In result of the historical events as they are portrayed in the t.v. movie, the JFK character mentions his own lack of air support in the Bay of Pigs invasion. It connects the Soviet Premier's placement of missiles in Cuba as a partial belief of the impotence of a U.S. president that is younger than his first son. Nevertheless, with JFK responding by cutting off Cuba from the Soviets, the Americans and the Soviets begin towing the line, in addition to the nuclear threat, as JFK is not only aware of the nuclear missiles the Soviets have placed in Cuba, but is threatening to attack on the moment those missiles become operational. Finally, after military maneuvers and the sole casualty of an American spy plane, the two leaders finally defuse the situation on agreement, in-turn avoiding nuclear war.
Considering history outside of the movie, it could be theorized that the Bay of Pigs, the Cuban Missile Crisis, the subsequent removal of a U.S. base in Turkey, and a decision to remove troops from Vietnam had been reasons for a CIA retaliatory assassination of JFK, as it had commonly done so in covert "black" operations around the world. And so, this movie has significance from a perspective of international relations history, additional to the events of the movie, in that time period where these things happened. The movie seems very close in its historical reference, and the spoken words are from speeches of the political figures represented in this movie.
Review by anonymous (posted on 8-May-2006)
I did not enjoy this
movie at all. This entire dialogue was monotoned and the atmosphere and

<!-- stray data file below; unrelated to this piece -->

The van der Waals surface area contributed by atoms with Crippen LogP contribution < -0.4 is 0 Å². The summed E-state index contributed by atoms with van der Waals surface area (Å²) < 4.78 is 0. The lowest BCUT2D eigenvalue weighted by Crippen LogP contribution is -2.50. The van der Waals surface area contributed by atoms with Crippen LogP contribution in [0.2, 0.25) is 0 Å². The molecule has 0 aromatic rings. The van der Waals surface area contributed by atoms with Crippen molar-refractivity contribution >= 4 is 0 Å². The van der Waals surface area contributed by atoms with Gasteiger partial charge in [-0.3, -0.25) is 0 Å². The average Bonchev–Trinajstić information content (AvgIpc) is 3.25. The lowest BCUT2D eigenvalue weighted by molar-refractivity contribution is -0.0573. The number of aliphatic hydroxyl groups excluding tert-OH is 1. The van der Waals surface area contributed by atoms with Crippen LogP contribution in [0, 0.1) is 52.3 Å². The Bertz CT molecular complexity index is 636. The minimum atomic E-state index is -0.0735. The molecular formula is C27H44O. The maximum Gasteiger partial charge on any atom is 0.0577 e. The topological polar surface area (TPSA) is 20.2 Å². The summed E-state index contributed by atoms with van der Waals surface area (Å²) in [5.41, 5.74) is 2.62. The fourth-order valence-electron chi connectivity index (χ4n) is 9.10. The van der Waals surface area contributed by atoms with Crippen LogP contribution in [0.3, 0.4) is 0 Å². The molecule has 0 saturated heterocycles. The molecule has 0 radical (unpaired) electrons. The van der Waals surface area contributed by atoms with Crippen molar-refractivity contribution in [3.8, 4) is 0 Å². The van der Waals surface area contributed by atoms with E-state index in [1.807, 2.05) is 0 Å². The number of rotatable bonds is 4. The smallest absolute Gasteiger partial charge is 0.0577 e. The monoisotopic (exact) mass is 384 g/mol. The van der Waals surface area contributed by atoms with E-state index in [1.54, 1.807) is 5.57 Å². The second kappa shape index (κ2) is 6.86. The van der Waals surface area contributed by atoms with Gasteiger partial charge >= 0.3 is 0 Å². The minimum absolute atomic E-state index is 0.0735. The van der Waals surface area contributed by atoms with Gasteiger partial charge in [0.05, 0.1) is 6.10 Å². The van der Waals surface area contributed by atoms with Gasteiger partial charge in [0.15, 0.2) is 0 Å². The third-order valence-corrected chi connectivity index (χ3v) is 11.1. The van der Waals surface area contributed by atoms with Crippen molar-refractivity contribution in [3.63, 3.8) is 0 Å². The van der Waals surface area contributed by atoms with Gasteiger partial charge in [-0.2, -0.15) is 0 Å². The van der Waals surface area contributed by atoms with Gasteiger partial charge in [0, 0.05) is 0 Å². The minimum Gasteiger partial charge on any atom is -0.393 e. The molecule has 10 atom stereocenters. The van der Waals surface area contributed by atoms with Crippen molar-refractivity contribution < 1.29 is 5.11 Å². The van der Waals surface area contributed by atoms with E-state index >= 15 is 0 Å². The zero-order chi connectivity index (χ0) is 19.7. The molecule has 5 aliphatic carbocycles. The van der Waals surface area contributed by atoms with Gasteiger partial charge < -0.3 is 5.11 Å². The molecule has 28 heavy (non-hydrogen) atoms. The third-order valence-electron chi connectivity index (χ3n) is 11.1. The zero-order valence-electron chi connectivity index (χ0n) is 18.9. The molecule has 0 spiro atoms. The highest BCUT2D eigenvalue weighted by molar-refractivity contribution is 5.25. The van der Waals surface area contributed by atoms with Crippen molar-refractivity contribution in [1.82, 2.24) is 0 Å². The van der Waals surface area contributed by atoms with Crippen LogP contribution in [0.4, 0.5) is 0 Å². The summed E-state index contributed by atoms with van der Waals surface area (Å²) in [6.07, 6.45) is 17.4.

background were extremely dull. The movie was missing something... good
actors, good plot (even though it is based on what happened in the
White House during the Cuban Missile Crisis); they still could have
made it more interesting than what it came to be.
Review by Michael F Smith (posted on 26-Aug-2008)
This movie is great. It lacks the distraction of background and scenery allowing you to focus on the plot and the gravity of the situation as it unfolds. The reaction of the various participants and the seriousness of this drama are well conveyed however one must ust a little imaginatioin. A lost art in this age of digital enhancement and fictional conspiracy. The facts as they are presented in this film are as accurate as could be released during the time period wich it was released and I found thw acting a superb compensation for the movies lack of useless timeperiod window dressing which so plagued its sucessor 13 days the movie. I recomend it for its honesty, simplicity, and artistic improvisation.
A epic of american media and a testiment to when TV was good.